What is the defining achievement of Barack Obama? For a time, it seemed it would be his foreign policy: the Paris Agreement, diplomatic relations with Cuba, and getting Iran to give up its nuclear weapons program. When Trump got elected and those deals got undone, it seemed it would be the Affordable Care Act. But after plummeting for several years, the uninsured rate among adults has begun to creep back up. Obama did avert a second Great Depression, but history is not kind to averters: with time, what didn’t happen tends to get eclipsed by what did. And what did happen under Obama is a recovery that was slow and weak. Black homeownership rates, which took a major hit during the financial crisis, are the lowest they’ve ever been.
Maybe, then, Obama will be remembered for the fact of his election (though he and senior adviser Valerie Jarrett claim that getting a black man elected was nothing compared to getting the healthcare bill passed) and creating a brand of neoliberal multiculturalism for party elites to use and enjoy in years to come. Yet the defeat of Hillary Clinton in 2016 and the failure of Kamala Harris to dominate the 2020 campaign threaten that inheritance. So perhaps Obama’s most important legacy will be one of productive disappointment: energizing a multiracial coalition of young voters whose subsequent disaffections with Obamaism and inclinations toward socialism are today remaking the left.
Since the 2016 election, many members of the Obama administration have written their memoirs in the hope of defining that legacy. In addition, more than a hundred men and women who worked in and around the White House have given their reminiscences to Brian Abrams, who has composed a remarkably fluid oral history of the Obama years. We’ve not yet heard from the man himself. While it’s not unprecedented for the president’s men and women to get the first word, the effect of his silence and their volubility is to decenter a presidency that, more than most, was centered on one man and his words. Obama had an uncanny ability to make sense of his place in history, to narrate what it was that he was doing. His politics had its limits, but they were often, and often knowingly, self-imposed. No matter how circumscribed the view, Obama managed to conjure a sense of what lay beyond it. With one exception, none of his people has that sense of time or place. They’re bound by a perimeter that is not of their making and that lies beyond their ken.
At the same time, not only do the Obamanauts wish to salvage Obama’s legacy from Donald Trump; they also believe Obama’s legacy can save us from Donald Trump. “My hope in writing this book,” says Dan Pfeiffer, who ran communications in the White House, is that “if we learn the right lessons” from Obama, “we can ensure that Donald Trump is an aberration.” That puts Obama’s legacy at a double disadvantage: defended by some of its least persuasive advocates and defined by what it is not. Burdened by a future he had a hand in making but no intention of creating, Obama gets reimagined in these memoirs and reminiscences in light of everything he sought to avoid: the destructiveness of the president who came after him, and the irresponsibility of the Republicans who came before him and dogged him throughout his time in office. Instead of a clear outline of the man, we get the shadow of his enemies. That’s not fair to Obama, but as he’s the one who chose these people to speak for him while he was in office, they are the ones who’ve chosen to speak for him when he’s out. So it will remain, until he writes his memoirs.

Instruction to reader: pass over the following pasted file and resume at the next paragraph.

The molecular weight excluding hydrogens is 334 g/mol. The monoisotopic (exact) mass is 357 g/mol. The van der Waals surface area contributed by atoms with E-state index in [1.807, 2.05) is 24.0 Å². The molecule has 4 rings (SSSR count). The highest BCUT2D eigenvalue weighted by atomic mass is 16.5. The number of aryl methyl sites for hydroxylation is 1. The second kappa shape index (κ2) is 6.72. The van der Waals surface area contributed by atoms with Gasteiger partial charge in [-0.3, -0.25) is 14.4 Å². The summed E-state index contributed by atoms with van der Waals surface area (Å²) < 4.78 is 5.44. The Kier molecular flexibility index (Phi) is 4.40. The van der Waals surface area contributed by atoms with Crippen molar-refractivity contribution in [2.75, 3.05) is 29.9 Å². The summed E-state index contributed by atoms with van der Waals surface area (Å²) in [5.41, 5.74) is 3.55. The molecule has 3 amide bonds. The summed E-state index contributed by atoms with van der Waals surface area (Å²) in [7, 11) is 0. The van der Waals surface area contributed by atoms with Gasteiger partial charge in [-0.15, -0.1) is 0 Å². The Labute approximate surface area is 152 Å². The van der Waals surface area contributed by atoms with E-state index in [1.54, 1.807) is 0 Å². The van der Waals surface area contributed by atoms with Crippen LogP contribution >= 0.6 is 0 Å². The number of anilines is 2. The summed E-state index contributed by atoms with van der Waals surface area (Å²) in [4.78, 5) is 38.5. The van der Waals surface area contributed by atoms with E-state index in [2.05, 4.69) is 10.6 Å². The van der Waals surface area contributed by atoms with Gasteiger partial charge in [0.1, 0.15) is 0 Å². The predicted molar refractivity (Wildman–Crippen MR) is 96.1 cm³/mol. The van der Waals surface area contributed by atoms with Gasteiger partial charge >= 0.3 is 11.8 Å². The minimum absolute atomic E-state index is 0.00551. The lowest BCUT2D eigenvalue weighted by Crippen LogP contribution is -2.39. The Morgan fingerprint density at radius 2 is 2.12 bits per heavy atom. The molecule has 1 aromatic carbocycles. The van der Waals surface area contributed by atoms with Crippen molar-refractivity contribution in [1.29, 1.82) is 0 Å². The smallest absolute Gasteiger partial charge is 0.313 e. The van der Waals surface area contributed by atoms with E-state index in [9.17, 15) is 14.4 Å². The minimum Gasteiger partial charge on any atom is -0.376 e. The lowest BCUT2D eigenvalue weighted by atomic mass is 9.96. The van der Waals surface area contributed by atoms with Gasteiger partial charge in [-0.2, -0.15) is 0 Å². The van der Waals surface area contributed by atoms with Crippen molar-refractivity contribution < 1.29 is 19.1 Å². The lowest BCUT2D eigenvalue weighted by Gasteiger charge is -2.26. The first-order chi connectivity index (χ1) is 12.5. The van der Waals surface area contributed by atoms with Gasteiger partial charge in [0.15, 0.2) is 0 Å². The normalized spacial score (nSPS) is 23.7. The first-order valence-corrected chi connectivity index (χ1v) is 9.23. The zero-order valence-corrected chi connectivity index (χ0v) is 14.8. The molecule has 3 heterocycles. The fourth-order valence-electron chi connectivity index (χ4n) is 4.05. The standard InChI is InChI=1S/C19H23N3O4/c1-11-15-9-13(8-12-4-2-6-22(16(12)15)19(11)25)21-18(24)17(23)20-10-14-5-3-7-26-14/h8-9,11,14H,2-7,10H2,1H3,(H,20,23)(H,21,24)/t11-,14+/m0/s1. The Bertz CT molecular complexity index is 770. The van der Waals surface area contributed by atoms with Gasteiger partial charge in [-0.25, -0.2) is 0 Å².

The Obamanauts have an argument that they think can be used to defeat the Republicans. It is an argument that sets out what liberals and Democrats should be saying, and how they should be saying it, in the next election and beyond. It is part sense—about economic policy, foreign policy, and so on—and part sensibility: about norms, the presidency, and how our public life should be conducted. Because the sense is so thin in these memoirs, the sensibility winds up mattering more. Which is probably for the best. For it’s that sensibility that gives us the clearest view of what Obamaism, beneath and beyond Obama, was all about. It’s the style of leading sectors in the Democratic Party, currently embattled against the left, though we hear little mention of that battle here. But most of all, it’s that style that answers the question: What is Obama’s legacy? For better or worse, and at least for now, it’s the Obamanauts themselves
Read the rest of this article at The Dissent Magazine.
Corey Robin is the author, most recently, of The Enigma of Clarence Thomas. He is a professor of political science at Brooklyn College and the CUNY Graduate Center. You can visit his website and you can find him on twitter.